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- The Rise of the Dutch Republic, 1579-80 - 1/9 -


By John Lothrop Motley

1855

CHAPTER II.

Parma's feint upon Antwerp--He invests Maestricht--Deputation and letters from the states-general, from Brussels, and from Parma, to the Walloon provinces--Active negotiations by Orange and by Farnese --Walloon envoys in Parma's camp before Maestricht--Festivities--The Treaty of Reconciliation--Rejoicings of the royalist party--Comedy enacted at the Paris theatres--Religious tumults in Antwerp, Utrecht, and other cities--Religious Peace enforced by Orange-- Philip Egmont's unsuccessful attempt upon Brussels--Siege of Maestricht--Failure at the Tongres gate--Mining and countermining-- Partial destruction of the Tongres ravelin--Simultaneous attack upon the Tongres and Bolls-le-Duo gates--The Spaniards repulsed with great loss--Gradual encroachments of the besiegers--Bloody contests --The town taken--Horrible massacre--Triumphal entrance and solemn thanksgiving--Calumnious attacks upon Orange--Renewed troubles in Ghent--Imbue and Dathenus--The presence of the Prince solicited-- Coup d'etat of Imbue--Order restored, and Imbue expelled by Orange

The political movements in both directions were to be hastened by the military operations of the opening season. On the night of the 2nd of March, 1579, the Prince of Parma made a demonstration against Antwerp. A body of three thousand Scotch and English, lying at Borgerhout, was rapidly driven in, and a warm skirmish ensued, directly under the walls of the city. The Prince of Orange, with the Archduke Matthias, being in Antwerp at the time, remained on the fortifications; superintending the action, and Parma was obliged to retire after an hour or two of sharp fighting, with a loss of four hundred men. This demonstration was, however, only a feint. His real design was upon Maestricht; before which important city he appeared in great force, ten days afterwards, when he was least expected.

Well fortified, surrounded by a broad and deep moat; built upon both sides of the Meuse, upon the right bank of which river, however, the portion of the town was so inconsiderable that it was merely called the village of Wyk, this key to the German gate of the Netherlands was, unfortunately, in brave but feeble hands. The garrison was hardly one thousand strong; the trained bands of burghers amounted to twelve hundred more; while between three and four thousand peasants; who had taken refuge within the city walls, did excellent service as sappers and miners. Parma, on the other hand, had appeared before the walls with twenty thousand men; to which number he received constant reinforcements. The Bishop of Liege, too, had sent him four thousand pioneers--a most important service; for mining and countermining was to decide the fate of Maestricht.

Early in January the royalists had surprised the strong chateau of Carpen, in the neighbourhood of the city, upon which occasion the garrison were all hanged by moonlight on the trees in the orchard. The commandant shared their fate; and it is a curious fact that he had, precisely a year previously, hanged the royalist captain, Blomaert, on the same spot, who, with the rope around his neck, had foretold a like doom to his destroyer.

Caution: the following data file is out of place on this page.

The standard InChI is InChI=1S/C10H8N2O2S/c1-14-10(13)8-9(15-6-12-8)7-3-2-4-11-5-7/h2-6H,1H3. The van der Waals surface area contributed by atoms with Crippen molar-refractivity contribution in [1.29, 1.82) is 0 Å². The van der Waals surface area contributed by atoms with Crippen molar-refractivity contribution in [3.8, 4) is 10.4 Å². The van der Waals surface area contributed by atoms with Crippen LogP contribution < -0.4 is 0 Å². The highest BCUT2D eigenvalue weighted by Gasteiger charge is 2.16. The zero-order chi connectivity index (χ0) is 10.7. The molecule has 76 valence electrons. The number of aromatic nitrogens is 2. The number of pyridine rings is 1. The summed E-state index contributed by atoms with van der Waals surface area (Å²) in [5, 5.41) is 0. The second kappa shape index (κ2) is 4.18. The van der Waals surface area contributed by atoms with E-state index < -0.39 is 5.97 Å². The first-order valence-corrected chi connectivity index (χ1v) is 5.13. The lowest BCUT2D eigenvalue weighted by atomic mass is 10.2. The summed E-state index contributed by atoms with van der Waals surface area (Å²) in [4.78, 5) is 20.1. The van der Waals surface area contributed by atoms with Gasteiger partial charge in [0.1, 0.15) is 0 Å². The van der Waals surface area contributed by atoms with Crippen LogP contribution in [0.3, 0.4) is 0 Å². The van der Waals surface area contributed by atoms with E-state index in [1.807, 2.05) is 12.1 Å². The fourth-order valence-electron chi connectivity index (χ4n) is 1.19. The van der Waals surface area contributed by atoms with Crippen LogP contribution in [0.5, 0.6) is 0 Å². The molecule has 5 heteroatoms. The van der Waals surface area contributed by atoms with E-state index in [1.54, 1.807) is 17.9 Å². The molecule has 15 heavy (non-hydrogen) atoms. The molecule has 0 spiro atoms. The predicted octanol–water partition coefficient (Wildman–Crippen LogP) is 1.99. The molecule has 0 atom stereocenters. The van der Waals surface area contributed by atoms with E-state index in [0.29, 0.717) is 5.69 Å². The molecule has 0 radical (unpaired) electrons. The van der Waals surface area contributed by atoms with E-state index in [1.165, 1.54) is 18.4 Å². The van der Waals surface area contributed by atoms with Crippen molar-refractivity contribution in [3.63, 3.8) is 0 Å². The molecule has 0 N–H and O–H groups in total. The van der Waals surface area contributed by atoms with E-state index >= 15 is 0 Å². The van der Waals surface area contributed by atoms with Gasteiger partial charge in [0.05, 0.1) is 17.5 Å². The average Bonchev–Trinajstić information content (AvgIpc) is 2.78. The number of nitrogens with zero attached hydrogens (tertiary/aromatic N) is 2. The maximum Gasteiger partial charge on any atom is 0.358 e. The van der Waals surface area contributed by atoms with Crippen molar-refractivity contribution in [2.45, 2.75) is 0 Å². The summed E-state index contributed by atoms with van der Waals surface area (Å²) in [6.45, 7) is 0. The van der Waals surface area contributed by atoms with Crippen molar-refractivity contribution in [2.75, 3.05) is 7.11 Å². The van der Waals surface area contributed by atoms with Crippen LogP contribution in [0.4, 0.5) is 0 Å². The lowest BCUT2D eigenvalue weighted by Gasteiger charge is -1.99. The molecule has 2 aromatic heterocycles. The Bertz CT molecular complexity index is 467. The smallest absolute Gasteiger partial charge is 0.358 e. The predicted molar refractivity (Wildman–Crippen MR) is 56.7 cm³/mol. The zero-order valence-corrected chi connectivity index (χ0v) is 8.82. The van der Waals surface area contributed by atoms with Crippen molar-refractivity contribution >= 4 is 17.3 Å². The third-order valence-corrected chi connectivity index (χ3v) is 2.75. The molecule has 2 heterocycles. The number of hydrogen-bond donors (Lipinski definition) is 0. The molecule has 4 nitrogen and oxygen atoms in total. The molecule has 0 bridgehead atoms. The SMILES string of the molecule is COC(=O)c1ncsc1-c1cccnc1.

The Prince of Orange, feeling the danger of Maestricht, lost no time in warning the states to the necessary measures, imploring them "not to fall asleep in the shade of a peace negotiation," while meantime Parma threw two bridges over the Meuse, above and below the city, and then invested the place so closely that all communication was absolutely suspended. Letters could pass to and fro only at extreme peril to the messengers, and all possibility of reinforcing the city at the moment was cut off.

While this eventful siege was proceeding, the negotiations with the Walloons were ripening. The siege and the conferences went hand in hand. Besides the secret arrangements already described for the separation of the Walloon provinces, there had been much earnest and eloquent remonstrance on the part of the states-general and of Orange--many solemn embassies and public appeals. As usual, the Pacification of Ghent was the two-sided shield which hung between the parties to cover or to justify the blows which each dealt at the other. There is no doubt as to the real opinion entertained concerning that famous treaty by the royal party. "Through the peace of Ghent," said Saint Vaast, "all our woes have been brought upon us." La Motte informed Parma that it was necessary to pretend a respect for the Pacification, however, on account of its popularity, but that it was well understood by the leaders of the Walloon movement, that the intention was to restore the system of Charles the Fifth. Parma signified his consent to make use of that treaty as a basis, "provided always it were interpreted healthily, and not dislocated by cavillations and sinister interpolations, as had been done by the Prince of Orange." The Malcontent generals of the Walloon troops were inexpressibly anxious lest the cause of religion should be endangered; but the arguments by which Parma convinced those military casuists as to the compatibility of the Ghent peace with sound doctrine have already been exhibited. The influence of the reconciled nobles was brought to bear with fatal effect upon the states of Artois, Hainault, and of a portion of French Flanders. The Gallic element in their blood, and an intense attachment to the Roman ceremonial, which distinguished the Walloon population from their Batavian brethren, were used successfully by the wily Parma to destroy the unity of the revolted Netherlands. Moreover, the King offered good terms. The monarch, feeling safe on the religious point, was willing to make liberal promises upon the political questions. In truth, the great grievance of which the Walloons complained was the insolence and intolerable outrages of the foreign soldiers. This, they said, had alone made them malcontent. It was; therefore, obviously the cue of Parma to promise the immediate departure of the troops. This could be done the more easily, as he had no intention of keeping the promise.